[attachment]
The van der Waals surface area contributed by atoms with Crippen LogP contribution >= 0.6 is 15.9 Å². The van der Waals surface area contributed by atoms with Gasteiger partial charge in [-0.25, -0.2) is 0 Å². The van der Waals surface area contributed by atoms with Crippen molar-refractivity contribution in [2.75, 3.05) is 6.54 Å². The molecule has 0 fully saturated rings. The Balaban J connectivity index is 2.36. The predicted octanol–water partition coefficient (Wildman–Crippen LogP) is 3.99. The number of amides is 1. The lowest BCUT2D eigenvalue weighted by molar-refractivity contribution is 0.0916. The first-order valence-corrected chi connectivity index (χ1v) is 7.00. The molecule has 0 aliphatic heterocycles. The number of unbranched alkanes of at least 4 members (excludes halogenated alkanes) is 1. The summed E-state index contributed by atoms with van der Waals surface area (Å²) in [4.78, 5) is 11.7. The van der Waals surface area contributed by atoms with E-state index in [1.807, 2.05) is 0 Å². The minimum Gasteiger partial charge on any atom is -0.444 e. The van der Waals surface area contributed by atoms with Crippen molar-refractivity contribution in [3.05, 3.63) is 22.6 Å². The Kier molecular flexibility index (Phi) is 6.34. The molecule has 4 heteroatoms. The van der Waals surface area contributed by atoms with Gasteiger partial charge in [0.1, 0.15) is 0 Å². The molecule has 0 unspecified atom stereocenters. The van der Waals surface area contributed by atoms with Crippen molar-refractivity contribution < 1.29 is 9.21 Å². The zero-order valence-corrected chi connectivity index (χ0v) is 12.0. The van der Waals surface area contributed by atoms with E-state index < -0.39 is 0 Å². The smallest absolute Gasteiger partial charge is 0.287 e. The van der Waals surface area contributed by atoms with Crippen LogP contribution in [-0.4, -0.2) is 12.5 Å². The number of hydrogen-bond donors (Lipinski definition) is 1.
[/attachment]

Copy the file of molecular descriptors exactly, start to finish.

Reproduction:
The van der Waals surface area contributed by atoms with Crippen LogP contribution >= 0.6 is 15.9 Å². The van der Waals surface area contributed by atoms with Gasteiger partial charge in [-0.25, -0.2) is 0 Å². The van der Waals surface area contributed by atoms with Crippen molar-refractivity contribution in [2.75, 3.05) is 6.54 Å². The molecule has 0 fully saturated rings. The Balaban J connectivity index is 2.36. The predicted octanol–water partition coefficient (Wildman–Crippen LogP) is 3.99. The number of amides is 1. The lowest BCUT2D eigenvalue weighted by molar-refractivity contribution is 0.0916. The first-order valence-corrected chi connectivity index (χ1v) is 7.00. The molecule has 0 aliphatic heterocycles. The number of unbranched alkanes of at least 4 members (excludes halogenated alkanes) is 1. The summed E-state index contributed by atoms with van der Waals surface area (Å²) in [4.78, 5) is 11.7. The van der Waals surface area contributed by atoms with E-state index in [1.807, 2.05) is 0 Å². The minimum Gasteiger partial charge on any atom is -0.444 e. The van der Waals surface area contributed by atoms with Crippen molar-refractivity contribution in [3.05, 3.63) is 22.6 Å². The Kier molecular flexibility index (Phi) is 6.34. The molecule has 4 heteroatoms. The van der Waals surface area contributed by atoms with Gasteiger partial charge in [0.1, 0.15) is 0 Å². The molecule has 0 unspecified atom stereocenters. The van der Waals surface area contributed by atoms with Crippen molar-refractivity contribution < 1.29 is 9.21 Å². The zero-order valence-corrected chi connectivity index (χ0v) is 12.0. The van der Waals surface area contributed by atoms with E-state index < -0.39 is 0 Å². The smallest absolute Gasteiger partial charge is 0.287 e. The van der Waals surface area contributed by atoms with Crippen LogP contribution in [-0.4, -0.2) is 12.5 Å². The number of hydrogen-bond donors (Lipinski definition) is 1.